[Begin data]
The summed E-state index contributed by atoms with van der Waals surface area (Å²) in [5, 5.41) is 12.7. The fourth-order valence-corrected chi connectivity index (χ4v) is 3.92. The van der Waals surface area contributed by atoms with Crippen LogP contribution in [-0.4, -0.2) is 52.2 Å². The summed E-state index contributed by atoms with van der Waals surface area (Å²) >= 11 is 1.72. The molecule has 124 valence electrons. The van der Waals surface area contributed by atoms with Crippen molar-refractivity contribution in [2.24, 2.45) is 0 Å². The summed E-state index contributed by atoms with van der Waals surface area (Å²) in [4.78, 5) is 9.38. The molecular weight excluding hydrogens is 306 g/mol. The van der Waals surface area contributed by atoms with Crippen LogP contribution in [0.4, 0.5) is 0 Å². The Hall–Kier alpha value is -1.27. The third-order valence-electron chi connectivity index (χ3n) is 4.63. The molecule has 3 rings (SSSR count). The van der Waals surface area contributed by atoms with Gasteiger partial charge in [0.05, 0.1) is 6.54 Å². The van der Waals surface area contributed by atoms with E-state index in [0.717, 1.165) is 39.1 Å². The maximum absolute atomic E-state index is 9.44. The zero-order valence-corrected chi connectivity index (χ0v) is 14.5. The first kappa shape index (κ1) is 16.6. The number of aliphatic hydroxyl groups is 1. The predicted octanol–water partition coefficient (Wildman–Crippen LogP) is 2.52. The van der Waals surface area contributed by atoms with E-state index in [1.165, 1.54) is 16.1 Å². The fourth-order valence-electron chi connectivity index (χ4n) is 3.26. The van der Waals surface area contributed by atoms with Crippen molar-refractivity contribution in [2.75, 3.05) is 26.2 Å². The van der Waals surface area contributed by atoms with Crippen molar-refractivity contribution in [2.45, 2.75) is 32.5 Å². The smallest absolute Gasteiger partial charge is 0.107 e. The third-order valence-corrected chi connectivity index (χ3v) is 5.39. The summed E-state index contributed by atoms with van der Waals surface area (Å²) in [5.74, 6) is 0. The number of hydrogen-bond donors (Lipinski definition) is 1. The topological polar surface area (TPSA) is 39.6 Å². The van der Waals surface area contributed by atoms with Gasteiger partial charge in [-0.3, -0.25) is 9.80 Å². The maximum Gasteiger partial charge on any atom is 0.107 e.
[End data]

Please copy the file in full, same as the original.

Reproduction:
The summed E-state index contributed by atoms with van der Waals surface area (Å²) in [5, 5.41) is 12.7. The fourth-order valence-corrected chi connectivity index (χ4v) is 3.92. The van der Waals surface area contributed by atoms with Crippen LogP contribution in [-0.4, -0.2) is 52.2 Å². The summed E-state index contributed by atoms with van der Waals surface area (Å²) >= 11 is 1.72. The molecule has 124 valence electrons. The van der Waals surface area contributed by atoms with Crippen molar-refractivity contribution in [2.24, 2.45) is 0 Å². The summed E-state index contributed by atoms with van der Waals surface area (Å²) in [4.78, 5) is 9.38. The molecular weight excluding hydrogens is 306 g/mol. The van der Waals surface area contributed by atoms with Crippen LogP contribution in [0.4, 0.5) is 0 Å². The Hall–Kier alpha value is -1.27. The third-order valence-electron chi connectivity index (χ3n) is 4.63. The molecule has 3 rings (SSSR count). The van der Waals surface area contributed by atoms with Gasteiger partial charge in [0.05, 0.1) is 6.54 Å². The van der Waals surface area contributed by atoms with E-state index in [0.717, 1.165) is 39.1 Å². The maximum absolute atomic E-state index is 9.44. The zero-order valence-corrected chi connectivity index (χ0v) is 14.5. The first kappa shape index (κ1) is 16.6. The number of aliphatic hydroxyl groups is 1. The predicted octanol–water partition coefficient (Wildman–Crippen LogP) is 2.52. The van der Waals surface area contributed by atoms with E-state index in [1.165, 1.54) is 16.1 Å². The fourth-order valence-electron chi connectivity index (χ4n) is 3.26. The van der Waals surface area contributed by atoms with Crippen molar-refractivity contribution in [2.75, 3.05) is 26.2 Å². The van der Waals surface area contributed by atoms with Crippen molar-refractivity contribution in [2.45, 2.75) is 32.5 Å². The smallest absolute Gasteiger partial charge is 0.107 e. The third-order valence-corrected chi connectivity index (χ3v) is 5.39. The summed E-state index contributed by atoms with van der Waals surface area (Å²) in [5.74, 6) is 0. The number of hydrogen-bond donors (Lipinski definition) is 1. The topological polar surface area (TPSA) is 39.6 Å². The van der Waals surface area contributed by atoms with Gasteiger partial charge in [-0.3, -0.25) is 9.80 Å². The maximum Gasteiger partial charge on any atom is 0.107 e.